All Things Microservices (Part I)

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Operational efficiency

In this post we’ll share how we handle architecture decisions and design our microservices in Emi, hoping that those experiences can be useful or serve as an inspiration for others. Let’s dive in!

Why microservices?

Services should be built and maintained by small teams, designed around business capabilities (not horizontal layers such as data access or messaging), and autonomous (deployed as an isolated service and changed independently of each other). Some of their benefits are:

  • Organizational alignment: Smaller teams are more productive and have better ownership
  • Ease of deployment: Isolate businesses, release faster
  • Resilience: Allows isolation of a problem so the rest of the system can carry on working
  • Scaling: Different scaling policies and types of hardware can be set for each service
  • Composability: Functionality can be consumed in different ways
  • Optimizing for replaceability: Ease of replacing/refactoring services
  • Technology heterogeneity: Each service can use different programming languages, databases, tools, etc.

But nothing is free in this world, and microservices aren’t the exception. This architectural pattern comes with the same challenges as in any distributed solution or architectural and organizational decision.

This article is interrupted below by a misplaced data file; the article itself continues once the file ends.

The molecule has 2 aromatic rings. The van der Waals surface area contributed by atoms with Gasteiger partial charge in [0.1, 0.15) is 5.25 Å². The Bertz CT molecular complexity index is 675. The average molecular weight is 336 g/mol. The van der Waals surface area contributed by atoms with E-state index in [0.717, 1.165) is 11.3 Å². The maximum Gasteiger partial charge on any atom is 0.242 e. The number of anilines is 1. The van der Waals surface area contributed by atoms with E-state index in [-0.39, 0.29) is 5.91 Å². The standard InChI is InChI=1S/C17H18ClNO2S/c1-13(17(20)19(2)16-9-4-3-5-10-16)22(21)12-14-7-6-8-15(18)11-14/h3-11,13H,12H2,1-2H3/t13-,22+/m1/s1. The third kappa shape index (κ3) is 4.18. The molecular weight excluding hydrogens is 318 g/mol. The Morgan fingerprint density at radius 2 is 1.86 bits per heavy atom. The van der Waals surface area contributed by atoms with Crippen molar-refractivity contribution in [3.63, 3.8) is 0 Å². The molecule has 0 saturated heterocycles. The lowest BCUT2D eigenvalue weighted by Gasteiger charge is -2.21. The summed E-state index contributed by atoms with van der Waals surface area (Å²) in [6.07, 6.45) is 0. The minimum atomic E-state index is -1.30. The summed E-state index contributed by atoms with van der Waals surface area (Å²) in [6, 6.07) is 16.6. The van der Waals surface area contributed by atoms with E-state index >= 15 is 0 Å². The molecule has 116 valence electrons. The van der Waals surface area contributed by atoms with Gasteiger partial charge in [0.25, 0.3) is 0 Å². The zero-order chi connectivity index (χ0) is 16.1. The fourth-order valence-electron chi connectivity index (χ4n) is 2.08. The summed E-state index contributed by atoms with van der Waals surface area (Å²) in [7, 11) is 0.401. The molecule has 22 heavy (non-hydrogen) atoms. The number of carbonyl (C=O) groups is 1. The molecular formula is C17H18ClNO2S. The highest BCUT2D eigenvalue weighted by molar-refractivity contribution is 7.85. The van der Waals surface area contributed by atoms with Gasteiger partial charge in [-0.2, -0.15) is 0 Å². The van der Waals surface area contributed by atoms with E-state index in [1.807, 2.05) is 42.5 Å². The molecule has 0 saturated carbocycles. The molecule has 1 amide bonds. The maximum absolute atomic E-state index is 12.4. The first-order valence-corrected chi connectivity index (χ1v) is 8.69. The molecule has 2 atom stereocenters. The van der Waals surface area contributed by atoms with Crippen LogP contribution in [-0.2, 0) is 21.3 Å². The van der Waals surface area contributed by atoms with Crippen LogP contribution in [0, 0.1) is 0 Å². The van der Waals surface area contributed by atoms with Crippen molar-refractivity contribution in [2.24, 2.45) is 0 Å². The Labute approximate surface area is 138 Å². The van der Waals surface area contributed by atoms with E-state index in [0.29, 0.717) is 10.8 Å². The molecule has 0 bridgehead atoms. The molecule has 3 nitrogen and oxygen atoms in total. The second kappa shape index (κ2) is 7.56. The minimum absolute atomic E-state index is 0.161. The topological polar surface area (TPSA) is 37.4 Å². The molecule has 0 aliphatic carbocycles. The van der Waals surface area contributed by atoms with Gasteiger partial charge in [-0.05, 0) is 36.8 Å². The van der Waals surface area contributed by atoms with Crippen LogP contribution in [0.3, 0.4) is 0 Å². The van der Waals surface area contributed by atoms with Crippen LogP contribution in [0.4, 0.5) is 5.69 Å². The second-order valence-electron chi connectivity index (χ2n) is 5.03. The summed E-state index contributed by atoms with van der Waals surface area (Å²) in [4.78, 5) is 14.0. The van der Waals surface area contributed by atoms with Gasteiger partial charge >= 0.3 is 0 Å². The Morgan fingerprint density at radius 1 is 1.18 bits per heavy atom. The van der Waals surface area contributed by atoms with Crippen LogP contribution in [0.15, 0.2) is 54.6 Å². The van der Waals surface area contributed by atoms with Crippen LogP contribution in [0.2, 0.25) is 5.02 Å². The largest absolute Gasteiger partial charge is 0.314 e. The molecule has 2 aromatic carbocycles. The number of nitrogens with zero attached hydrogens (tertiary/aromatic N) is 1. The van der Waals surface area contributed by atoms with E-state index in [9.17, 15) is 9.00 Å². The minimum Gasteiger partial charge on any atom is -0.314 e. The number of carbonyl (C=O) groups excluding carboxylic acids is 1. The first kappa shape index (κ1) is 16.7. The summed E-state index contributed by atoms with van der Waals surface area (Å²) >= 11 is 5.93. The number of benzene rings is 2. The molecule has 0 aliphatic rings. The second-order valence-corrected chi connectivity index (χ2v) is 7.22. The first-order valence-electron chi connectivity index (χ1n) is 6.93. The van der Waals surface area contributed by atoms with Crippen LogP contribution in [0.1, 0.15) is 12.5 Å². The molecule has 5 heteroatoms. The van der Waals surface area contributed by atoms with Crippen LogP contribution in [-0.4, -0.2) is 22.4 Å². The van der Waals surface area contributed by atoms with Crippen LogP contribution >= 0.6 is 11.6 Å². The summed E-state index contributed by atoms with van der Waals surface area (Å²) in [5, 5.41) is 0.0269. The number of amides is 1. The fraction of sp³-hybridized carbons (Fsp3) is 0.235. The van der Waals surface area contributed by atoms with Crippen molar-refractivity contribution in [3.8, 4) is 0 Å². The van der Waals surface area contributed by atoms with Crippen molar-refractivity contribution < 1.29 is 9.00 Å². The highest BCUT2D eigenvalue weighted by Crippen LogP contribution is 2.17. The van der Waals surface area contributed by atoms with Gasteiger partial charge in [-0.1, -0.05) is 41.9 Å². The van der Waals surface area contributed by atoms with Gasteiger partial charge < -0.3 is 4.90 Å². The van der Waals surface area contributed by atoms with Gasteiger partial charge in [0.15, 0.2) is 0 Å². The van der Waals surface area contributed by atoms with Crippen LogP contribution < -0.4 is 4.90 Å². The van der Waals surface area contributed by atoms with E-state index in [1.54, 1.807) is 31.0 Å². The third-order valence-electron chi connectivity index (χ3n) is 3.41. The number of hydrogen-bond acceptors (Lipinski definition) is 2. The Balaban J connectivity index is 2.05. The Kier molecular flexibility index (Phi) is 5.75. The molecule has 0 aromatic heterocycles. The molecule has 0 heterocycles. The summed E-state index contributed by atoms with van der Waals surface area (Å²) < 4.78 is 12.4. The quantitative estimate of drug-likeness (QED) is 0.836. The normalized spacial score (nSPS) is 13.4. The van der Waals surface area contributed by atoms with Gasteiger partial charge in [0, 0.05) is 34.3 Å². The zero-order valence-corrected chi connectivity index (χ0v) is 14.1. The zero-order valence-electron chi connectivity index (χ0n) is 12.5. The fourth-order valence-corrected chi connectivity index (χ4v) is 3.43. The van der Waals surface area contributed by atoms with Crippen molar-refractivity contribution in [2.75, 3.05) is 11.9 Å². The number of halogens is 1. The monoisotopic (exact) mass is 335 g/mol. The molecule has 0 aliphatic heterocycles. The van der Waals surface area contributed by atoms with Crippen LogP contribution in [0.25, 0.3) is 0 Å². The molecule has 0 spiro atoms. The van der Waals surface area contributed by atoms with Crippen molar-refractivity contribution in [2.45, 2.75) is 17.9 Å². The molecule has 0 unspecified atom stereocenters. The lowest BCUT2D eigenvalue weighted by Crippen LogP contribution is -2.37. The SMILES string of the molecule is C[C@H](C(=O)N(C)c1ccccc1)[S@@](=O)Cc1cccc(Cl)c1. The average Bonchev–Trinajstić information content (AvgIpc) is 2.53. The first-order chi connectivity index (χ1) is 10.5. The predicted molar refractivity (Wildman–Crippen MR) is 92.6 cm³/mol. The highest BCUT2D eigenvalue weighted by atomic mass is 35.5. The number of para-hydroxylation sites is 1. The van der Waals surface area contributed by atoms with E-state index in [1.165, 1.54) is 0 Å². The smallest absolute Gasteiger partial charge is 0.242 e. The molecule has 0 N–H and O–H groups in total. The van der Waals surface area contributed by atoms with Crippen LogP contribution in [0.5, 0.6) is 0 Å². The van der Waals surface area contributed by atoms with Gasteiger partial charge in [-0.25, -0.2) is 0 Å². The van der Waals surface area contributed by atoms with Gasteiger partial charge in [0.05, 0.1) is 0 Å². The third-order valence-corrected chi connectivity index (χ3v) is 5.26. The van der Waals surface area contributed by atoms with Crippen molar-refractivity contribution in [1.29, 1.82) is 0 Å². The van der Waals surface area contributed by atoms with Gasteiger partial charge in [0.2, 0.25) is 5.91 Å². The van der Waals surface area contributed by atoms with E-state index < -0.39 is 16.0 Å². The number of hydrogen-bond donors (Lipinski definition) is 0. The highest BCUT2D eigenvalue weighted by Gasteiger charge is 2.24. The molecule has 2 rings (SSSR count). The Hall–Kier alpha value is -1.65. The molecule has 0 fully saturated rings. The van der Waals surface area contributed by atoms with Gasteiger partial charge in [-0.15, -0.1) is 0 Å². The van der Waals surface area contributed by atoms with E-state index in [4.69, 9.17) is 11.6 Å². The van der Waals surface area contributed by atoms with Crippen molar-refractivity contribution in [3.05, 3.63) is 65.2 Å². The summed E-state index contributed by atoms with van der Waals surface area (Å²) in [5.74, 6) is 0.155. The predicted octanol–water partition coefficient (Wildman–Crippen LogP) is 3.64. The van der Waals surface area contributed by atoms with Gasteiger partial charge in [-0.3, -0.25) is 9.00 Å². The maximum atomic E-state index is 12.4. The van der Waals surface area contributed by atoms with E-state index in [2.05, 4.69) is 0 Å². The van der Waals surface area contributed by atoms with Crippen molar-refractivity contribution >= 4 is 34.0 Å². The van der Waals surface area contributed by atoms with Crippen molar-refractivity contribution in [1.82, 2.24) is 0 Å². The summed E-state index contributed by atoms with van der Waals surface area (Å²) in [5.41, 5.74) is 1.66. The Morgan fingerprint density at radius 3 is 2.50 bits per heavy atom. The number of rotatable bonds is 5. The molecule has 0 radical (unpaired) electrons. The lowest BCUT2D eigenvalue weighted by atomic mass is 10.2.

Why Node.js?

Node.js is a JavaScript runtime environment, and JavaScript is one of the most used languages (mainly because it runs in every browser). In the early stages of Emi, we decided to build most of our services using Node.js because:

  • it’s easy to learn, and it has a huge community
  • it helps with asynchronous programming (better performance and great for event-based architectures)
  • its dynamic language offers more velocity when coding, less ceremony, and ease of testing
  • in the need to mix dynamic code with strongly typed code, something like TypeScript could be used


Resilient interservice communications, accelerate services creation, solve common problems like configurations, error handling, message consumer, and last but not least, distributed tracing, are some of the inherent challenges to microservices architecture.